St George is enjoying something of a scholarly and popular renaissance at present – not that he ever really went away as a figure of interest in the many countries and cities beyond England which associate themselves with him.
Stephen Mileson’s book is very timely, representing the first comprehensive study of medieval parks at a time when academic interest in aristocratic identity, social landscapes, hunting culture and environmental exploitation is blossoming.
In 1994 I published a now widely cited and highly regarded volume entitled Immigration, Ethnicity and Racism in Britain, 1815–1914 (1), which, at the time, faced critical comment.
What is a ‘Companion’ for?
Most medievalists would be able to cite an example of the close parallels in symbolic thinking about the city and world in the Middle Ages, whether along the lines of ideas of Rome as caput mundi or Augustine’s Two cities.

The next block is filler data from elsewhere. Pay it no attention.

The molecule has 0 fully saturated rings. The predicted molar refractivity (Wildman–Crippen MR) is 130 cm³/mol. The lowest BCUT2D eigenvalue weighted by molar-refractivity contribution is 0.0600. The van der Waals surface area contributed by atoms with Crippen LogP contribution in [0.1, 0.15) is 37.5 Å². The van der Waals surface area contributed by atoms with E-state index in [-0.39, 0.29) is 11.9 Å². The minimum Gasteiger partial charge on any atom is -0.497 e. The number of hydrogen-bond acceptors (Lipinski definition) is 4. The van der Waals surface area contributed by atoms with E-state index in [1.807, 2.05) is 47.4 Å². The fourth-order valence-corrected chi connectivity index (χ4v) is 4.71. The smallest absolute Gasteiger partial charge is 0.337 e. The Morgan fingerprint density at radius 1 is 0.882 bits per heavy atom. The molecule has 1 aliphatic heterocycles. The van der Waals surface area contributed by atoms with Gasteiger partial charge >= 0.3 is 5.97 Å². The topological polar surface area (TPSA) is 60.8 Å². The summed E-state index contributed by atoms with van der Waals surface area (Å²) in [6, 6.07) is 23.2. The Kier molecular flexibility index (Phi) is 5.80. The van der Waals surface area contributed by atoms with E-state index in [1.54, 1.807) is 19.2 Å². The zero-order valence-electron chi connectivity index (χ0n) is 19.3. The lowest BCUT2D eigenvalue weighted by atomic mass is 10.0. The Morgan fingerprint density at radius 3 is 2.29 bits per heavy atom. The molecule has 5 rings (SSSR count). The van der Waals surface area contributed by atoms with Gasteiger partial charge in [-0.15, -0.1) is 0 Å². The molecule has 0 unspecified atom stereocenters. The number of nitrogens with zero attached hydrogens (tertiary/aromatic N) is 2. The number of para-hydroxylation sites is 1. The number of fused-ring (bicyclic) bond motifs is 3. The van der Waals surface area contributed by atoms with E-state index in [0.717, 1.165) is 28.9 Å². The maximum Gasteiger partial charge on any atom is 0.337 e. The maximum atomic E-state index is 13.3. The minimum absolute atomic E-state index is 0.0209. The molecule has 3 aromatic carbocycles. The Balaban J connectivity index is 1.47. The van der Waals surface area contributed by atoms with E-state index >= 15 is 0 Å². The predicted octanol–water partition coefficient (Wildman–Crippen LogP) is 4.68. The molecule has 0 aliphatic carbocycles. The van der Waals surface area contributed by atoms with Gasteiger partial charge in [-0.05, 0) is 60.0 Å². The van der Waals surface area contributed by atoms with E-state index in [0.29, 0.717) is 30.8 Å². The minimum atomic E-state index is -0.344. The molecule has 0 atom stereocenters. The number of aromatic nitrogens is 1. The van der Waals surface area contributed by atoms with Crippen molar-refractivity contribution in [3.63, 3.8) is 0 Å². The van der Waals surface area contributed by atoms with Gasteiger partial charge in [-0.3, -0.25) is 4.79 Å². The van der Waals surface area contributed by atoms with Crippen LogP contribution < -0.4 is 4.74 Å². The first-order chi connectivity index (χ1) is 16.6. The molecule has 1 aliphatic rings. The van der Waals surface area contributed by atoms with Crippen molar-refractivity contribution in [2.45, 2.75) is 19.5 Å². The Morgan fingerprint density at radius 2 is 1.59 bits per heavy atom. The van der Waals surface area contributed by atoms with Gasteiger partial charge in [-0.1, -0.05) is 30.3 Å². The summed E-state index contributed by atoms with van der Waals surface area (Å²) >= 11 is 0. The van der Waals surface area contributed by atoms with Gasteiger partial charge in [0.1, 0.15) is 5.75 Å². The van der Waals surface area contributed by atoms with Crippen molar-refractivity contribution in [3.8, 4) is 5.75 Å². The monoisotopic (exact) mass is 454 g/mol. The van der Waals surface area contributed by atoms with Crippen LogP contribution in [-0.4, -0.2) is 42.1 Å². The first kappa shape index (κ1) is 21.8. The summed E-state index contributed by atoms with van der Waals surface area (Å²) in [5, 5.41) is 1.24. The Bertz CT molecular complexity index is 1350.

In the opening of his recent volume, Nature and History in the Potomac Country, historian James D. Rice informs his readers that the idea for the book began with what he perceived as a ‘hole in the map’ (p. 1).
The Rituals and Rhetoric of Queenship; Medieval to Early Modern is a collection of papers which originated in a conference held at Canterbury Christ Church University in August 2006.
The history of nakedness deserves a serious history. For organised nudism or ‘naturism’ was a conscious movement initiated by Europeans at the end of the 19th century that has exerted a significant influence over society and politics in the wider world. This book is not that serious academic history. In one respect its aim is much more ambitious.
Shortly before he left them, Christ told his disciples that the end of the world was imminent, and would be heralded by a time of tribulation. There would be wars, plagues, famines and false prophets. It would also be a time of evangelical enterprise, during which the word of God would be carried to the ends of the earth.
Reports of the death of the Mediterranean – on some accounts from pollution, on others from conceptual redundancy – have proved exaggerated. Conceptually, at least, ‘The Mediterranean’ flourishes as never before: an idea more than a sea. It seems ubiquitous on web sites and in book and journal titles as well as on conference posters, not to mention political action plans.